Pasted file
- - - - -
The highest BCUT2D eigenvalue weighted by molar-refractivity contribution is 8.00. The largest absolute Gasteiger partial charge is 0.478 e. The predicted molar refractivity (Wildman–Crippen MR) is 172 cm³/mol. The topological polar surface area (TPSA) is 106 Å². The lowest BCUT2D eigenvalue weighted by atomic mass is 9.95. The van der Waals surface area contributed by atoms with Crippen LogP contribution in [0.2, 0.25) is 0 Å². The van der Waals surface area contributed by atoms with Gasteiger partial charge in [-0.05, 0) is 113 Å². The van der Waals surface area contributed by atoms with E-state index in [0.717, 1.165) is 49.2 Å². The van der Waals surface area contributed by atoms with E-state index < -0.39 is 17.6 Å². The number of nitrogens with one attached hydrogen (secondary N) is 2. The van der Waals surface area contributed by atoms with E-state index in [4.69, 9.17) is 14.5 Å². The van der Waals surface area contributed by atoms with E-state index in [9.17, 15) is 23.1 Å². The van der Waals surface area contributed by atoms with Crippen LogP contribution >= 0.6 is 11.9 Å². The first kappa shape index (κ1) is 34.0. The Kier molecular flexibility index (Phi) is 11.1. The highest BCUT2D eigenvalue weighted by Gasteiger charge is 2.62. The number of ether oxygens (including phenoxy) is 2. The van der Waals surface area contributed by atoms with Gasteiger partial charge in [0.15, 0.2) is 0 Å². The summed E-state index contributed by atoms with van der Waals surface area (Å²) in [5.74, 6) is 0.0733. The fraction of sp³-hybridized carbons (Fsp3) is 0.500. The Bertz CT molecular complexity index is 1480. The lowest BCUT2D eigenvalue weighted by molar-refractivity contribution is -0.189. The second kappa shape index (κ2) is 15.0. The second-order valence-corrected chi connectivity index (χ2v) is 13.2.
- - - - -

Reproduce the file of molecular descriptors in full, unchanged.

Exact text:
The highest BCUT2D eigenvalue weighted by molar-refractivity contribution is 8.00. The largest absolute Gasteiger partial charge is 0.478 e. The predicted molar refractivity (Wildman–Crippen MR) is 172 cm³/mol. The topological polar surface area (TPSA) is 106 Å². The lowest BCUT2D eigenvalue weighted by atomic mass is 9.95. The van der Waals surface area contributed by atoms with Crippen LogP contribution in [0.2, 0.25) is 0 Å². The van der Waals surface area contributed by atoms with Gasteiger partial charge in [-0.05, 0) is 113 Å². The van der Waals surface area contributed by atoms with E-state index in [0.717, 1.165) is 49.2 Å². The van der Waals surface area contributed by atoms with E-state index < -0.39 is 17.6 Å². The number of nitrogens with one attached hydrogen (secondary N) is 2. The van der Waals surface area contributed by atoms with E-state index in [4.69, 9.17) is 14.5 Å². The van der Waals surface area contributed by atoms with E-state index in [9.17, 15) is 23.1 Å². The van der Waals surface area contributed by atoms with Crippen LogP contribution >= 0.6 is 11.9 Å². The first kappa shape index (κ1) is 34.0. The Kier molecular flexibility index (Phi) is 11.1. The highest BCUT2D eigenvalue weighted by Gasteiger charge is 2.62. The number of ether oxygens (including phenoxy) is 2. The van der Waals surface area contributed by atoms with Gasteiger partial charge in [0.15, 0.2) is 0 Å². The summed E-state index contributed by atoms with van der Waals surface area (Å²) in [5.74, 6) is 0.0733. The fraction of sp³-hybridized carbons (Fsp3) is 0.500. The Bertz CT molecular complexity index is 1480. The lowest BCUT2D eigenvalue weighted by molar-refractivity contribution is -0.189. The second kappa shape index (κ2) is 15.0. The second-order valence-corrected chi connectivity index (χ2v) is 13.2.